More expansive, expensive bus system proposed to City Council

City Council members got a glimpse into the proposed future of the city’s bus system Tuesday.

Wichita Transit officials presented a stair-stepped vision plan for public transit that could double the city’s cost if implemented in full. The plan, which officials say is driven by public input, has a price tag of $25.7 million annually, almost twice the current $13.6 million budget.

Its centerpiece is a plan to grow the system by bringing riders closer to the places they live, work, play and seek medical attention.

“Public transit means freedom for a wide variety of people,” Ron Terzian, the transit advisory board chairman, told the council. “It saves energy and enhances our quality of life.”

Terzian said the current system “isn’t acceptable for a city of our size and our ambitions for economic development.”

The transit program, propped by by loans from City Hall, will run out of money in 2015 unless a dedicated revenue source can be found.

Some council members say improving public transit should be one of the projects included in any community sales tax vote. Council members are considering a long-term sales tax for a bundle of projects that could be taken to voters as soon as next fall.

The transit plan includes:

• More frequent peak-hour service on existing routes.

• Extension of routes east and west to respond to community growth and development, targeting medical facilities, workplaces, apartment complexes and major shopping destinations.

• Crosstown routes in a grid system to reduce travel time.

• Longer operating hours, including evening and Sunday service.

• Growing the system to serve Sedgwick County, including the possibility of express routes to Wichita suburbs, and regional connections to neighboring counties.

Transit director Steve Spade said the plan is the results of two years of community input.

“We had two basic questions: What do people think of our service – how can we make it better? – and how does transit fit into our community,” he said. “The improvements here are a product of that input process.”

Because of a three-year, $2.4 million grant, Spade is at work already, extending west-side service to NewMarket Square and preparing a March launch for west-side “neighborhood connectors,” or smaller buses that will ferry residents from low-traffic areas to main bus routes.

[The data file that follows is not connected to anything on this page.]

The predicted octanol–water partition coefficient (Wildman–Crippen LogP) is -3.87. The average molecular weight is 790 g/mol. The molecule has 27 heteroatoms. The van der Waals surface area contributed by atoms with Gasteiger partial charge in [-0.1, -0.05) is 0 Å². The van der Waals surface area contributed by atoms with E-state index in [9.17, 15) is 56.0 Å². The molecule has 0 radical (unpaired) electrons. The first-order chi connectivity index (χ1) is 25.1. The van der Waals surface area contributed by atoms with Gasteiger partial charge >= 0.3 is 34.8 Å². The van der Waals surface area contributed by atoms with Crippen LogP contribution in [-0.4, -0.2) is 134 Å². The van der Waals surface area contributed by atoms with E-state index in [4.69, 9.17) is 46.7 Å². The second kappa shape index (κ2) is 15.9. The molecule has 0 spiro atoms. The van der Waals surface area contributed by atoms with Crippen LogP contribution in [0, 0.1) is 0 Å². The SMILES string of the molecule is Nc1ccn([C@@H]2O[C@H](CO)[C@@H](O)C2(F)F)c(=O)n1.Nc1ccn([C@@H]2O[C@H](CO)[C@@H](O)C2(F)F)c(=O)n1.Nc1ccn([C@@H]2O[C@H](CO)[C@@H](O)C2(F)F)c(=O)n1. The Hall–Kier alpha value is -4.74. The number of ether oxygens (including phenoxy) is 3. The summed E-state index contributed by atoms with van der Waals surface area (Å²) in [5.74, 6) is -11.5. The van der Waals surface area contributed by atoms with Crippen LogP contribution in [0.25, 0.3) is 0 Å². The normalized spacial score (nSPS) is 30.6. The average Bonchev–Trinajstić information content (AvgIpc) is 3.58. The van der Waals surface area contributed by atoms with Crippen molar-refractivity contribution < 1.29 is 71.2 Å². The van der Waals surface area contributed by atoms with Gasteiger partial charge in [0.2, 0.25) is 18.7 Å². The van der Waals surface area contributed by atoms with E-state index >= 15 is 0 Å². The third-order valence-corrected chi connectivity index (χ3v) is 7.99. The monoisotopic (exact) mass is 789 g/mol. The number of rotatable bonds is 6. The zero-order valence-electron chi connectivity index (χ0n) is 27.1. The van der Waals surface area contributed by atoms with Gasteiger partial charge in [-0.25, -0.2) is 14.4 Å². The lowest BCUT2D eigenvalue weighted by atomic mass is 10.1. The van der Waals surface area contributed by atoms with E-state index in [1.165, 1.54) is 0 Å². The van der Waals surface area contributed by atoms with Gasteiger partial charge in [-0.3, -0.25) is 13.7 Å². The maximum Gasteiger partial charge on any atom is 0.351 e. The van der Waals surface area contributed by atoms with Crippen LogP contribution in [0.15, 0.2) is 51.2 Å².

He has other goals: extend regular routes to keep up with city growth, improve bus frequency to 15 to 20 minutes during peak times, introduce crosstown routes to create a grid route system and expand ADA service coverage across the city.

Beyond that grant, the council was presented with a piece-by-piece plan that can be implemented in total, or gradually. Spade proposes:

• A baseline sustainable system, including the new routes, that will cost about $4 million more annually, about $17.9 million.

• Peak hour service, an additional $1.9 million annually.

• Expanded evening service, primarily to allow riders to work second- and third-shift jobs, an additional $2.7 million annually.

• Sunday service, an additional $1.8 million annually.

• Regional express and local bus service to outlying communities, an additional $1.4 million annually.

None of the options are doable without a stabilized annual funding source, Spade said as he urged the council to launch those talks – an idea immediately endorsed by council member Janet Miller.

“We need the bucks. That’s what it all boils down to,” Terzian told the council. “With Steve’s management and expertise, he’s putting together a system based on the funding he has. We have a long-term vision of what transit should be. It’s going to take time, and it’s going to take dollars.”

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